Last surviving British crayfish are hit by mystery pollution

Click to follow
The Independent Online

One of Britain's last populations of native crayfish has come close to extinction after a mystery pollution incident.

One of Britain's last populations of native crayfish has come close to extinction after a mystery pollution incident.

Tens of thousands of the rare species were wiped out at the weekend in Hart Burn, near Morpeth in Northumberland.

The Environment Agency said it was the last population remaining untouched by the invasive American species which has been responsible for the demise of smaller native crayfish across much of England and Wales.

Ecologists spent the weekend surveying three kilometres of river after officers of the Environment Agency were called to the burn by a resident. Ecologist Anne Lewis said: "This is one of the largest populations of native crayfish in the UK and for them to be wiped out in this way is absolutely tragic. Hart Burn is one of the few remaining places where American Signal crayfish haven't threatened the native population, so this is a massive blow."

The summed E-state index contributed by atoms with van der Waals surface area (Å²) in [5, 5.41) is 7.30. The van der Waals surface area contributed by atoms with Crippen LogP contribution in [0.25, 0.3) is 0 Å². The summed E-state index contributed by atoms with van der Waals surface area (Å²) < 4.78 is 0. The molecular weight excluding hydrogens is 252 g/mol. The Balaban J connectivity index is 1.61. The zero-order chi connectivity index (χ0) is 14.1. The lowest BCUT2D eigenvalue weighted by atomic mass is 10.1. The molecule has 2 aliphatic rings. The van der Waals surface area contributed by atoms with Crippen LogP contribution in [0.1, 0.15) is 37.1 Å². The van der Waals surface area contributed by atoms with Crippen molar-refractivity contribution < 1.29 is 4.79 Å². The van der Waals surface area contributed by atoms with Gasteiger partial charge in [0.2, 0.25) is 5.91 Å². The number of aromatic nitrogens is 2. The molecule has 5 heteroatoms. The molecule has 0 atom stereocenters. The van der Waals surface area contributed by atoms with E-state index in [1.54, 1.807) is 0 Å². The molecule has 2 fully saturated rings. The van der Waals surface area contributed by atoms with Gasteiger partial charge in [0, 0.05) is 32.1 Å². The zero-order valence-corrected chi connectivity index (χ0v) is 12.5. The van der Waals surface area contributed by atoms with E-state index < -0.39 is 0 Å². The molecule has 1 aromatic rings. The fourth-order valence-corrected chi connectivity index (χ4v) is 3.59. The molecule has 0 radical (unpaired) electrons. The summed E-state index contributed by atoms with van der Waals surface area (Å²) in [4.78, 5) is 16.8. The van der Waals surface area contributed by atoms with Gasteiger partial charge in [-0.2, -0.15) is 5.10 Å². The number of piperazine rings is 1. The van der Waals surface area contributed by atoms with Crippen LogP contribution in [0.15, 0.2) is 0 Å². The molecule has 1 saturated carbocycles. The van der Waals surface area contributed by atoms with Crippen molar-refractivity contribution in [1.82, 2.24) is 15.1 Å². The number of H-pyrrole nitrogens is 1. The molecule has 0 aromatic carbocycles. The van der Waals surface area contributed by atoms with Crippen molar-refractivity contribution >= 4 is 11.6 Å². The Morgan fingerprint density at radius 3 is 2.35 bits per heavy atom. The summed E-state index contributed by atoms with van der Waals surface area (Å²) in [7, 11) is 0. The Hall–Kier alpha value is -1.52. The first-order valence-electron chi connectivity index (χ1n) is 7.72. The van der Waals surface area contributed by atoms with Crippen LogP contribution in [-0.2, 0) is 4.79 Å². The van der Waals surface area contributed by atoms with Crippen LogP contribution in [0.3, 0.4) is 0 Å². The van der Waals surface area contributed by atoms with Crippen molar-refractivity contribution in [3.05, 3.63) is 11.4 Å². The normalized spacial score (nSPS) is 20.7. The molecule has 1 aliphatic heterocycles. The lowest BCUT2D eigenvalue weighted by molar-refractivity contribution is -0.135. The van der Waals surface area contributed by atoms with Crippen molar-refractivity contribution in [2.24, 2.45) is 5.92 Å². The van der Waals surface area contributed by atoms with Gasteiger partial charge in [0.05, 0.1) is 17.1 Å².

The four-inch native invertebrates are increasingly at risk from their larger and stronger cousin the American Signal Crayfish, which take over their habitat. American crayfish also carry "crayfish plague", which can devastate native populations. This makes areas where only native crayfish live even more important to their survival.

Environment Agency ecologists in the area yesterday were prepared to rescue surviving crayfish from the River Wansbeck, the northern stronghold of the species, but surveys showed no effects there.

It is estimated that the recovery of the population could take two to three years, as crayfish upstream should be able slowly to recolonise the affected area.

The Environment Agency said its officers were working hard to find the cause of the pollution.

Comments